Dairy cattle are cattle cows bred for the ability to produce large quantities of milk, from which dairy products are made. Dairy cows generally are of the species Bos taurus.
Cows can only produce milk, once they have given birth to a calf. Dairy cows are inseminated once a year and after a pregnancy of approximately 40 weeks, the cow gives birth to a calf.
On an average UK dairy farm, a calf will be separated from the mother after 24 to 72 hours and raised separately for one of two purposes: female calves are mostly raised to be dairy cows while male calves are generally reared for meat production.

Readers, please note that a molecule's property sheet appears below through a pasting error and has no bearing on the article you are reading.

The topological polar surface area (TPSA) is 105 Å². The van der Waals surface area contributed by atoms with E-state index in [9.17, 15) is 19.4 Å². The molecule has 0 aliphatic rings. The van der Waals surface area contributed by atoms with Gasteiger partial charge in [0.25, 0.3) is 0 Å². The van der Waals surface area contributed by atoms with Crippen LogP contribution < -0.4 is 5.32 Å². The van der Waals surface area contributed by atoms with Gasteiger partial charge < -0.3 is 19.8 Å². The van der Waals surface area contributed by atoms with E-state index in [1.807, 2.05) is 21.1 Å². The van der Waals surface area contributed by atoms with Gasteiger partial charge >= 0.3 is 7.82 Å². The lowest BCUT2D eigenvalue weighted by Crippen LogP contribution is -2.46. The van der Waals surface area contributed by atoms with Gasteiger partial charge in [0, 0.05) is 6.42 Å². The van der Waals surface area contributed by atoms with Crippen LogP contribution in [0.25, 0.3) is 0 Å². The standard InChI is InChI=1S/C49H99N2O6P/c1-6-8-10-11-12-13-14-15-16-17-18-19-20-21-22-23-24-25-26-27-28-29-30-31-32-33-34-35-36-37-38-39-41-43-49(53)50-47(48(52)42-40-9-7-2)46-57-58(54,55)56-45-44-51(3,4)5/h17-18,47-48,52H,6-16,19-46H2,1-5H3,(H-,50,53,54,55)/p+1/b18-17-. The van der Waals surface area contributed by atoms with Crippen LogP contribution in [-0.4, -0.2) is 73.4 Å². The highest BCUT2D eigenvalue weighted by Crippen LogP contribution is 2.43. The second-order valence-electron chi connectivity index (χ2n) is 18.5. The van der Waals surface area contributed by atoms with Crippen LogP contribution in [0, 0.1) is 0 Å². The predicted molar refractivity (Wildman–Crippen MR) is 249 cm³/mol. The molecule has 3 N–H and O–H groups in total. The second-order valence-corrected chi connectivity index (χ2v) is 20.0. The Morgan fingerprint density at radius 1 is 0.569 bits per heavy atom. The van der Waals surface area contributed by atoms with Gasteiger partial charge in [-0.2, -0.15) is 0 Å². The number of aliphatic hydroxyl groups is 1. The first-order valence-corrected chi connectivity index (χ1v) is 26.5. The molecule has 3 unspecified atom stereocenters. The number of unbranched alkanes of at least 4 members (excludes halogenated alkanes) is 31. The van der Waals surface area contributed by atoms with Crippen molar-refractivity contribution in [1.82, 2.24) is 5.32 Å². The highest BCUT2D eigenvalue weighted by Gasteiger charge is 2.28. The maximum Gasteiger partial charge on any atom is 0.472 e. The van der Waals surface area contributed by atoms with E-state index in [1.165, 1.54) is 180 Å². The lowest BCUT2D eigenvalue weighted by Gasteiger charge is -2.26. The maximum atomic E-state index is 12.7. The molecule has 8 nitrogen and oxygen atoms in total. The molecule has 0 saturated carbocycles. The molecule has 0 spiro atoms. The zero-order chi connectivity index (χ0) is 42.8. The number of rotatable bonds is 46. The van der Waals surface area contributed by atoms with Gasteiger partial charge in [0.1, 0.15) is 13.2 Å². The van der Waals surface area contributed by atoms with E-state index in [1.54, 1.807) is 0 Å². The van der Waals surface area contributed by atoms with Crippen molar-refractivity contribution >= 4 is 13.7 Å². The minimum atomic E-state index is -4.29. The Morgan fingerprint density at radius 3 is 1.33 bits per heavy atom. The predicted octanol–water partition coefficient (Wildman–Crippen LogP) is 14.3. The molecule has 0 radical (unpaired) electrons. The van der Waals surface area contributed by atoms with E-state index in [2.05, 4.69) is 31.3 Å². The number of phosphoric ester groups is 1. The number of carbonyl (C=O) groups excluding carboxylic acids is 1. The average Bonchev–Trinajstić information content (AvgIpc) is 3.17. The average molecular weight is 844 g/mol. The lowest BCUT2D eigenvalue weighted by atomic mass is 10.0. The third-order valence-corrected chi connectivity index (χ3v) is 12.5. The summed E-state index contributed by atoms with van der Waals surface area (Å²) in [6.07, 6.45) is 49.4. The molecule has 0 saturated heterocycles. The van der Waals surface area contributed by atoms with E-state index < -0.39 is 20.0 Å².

Female dairy cows will have their first calf roughly two years of age. After the birth, the cow will generally produce milk for ten months before they are given a period of rest of about two months before the next calf is born. The period when a cow produces milk is called a ‘lactation’, during which the average UK dairy cow of the Holstein Friesian breed produces 7900 litres of milk. Nowadays cows are kept for three to four of these lactation periods after which they are generally culled and their meat is processed. Dairy cows in the UK generally live to an age of about six years.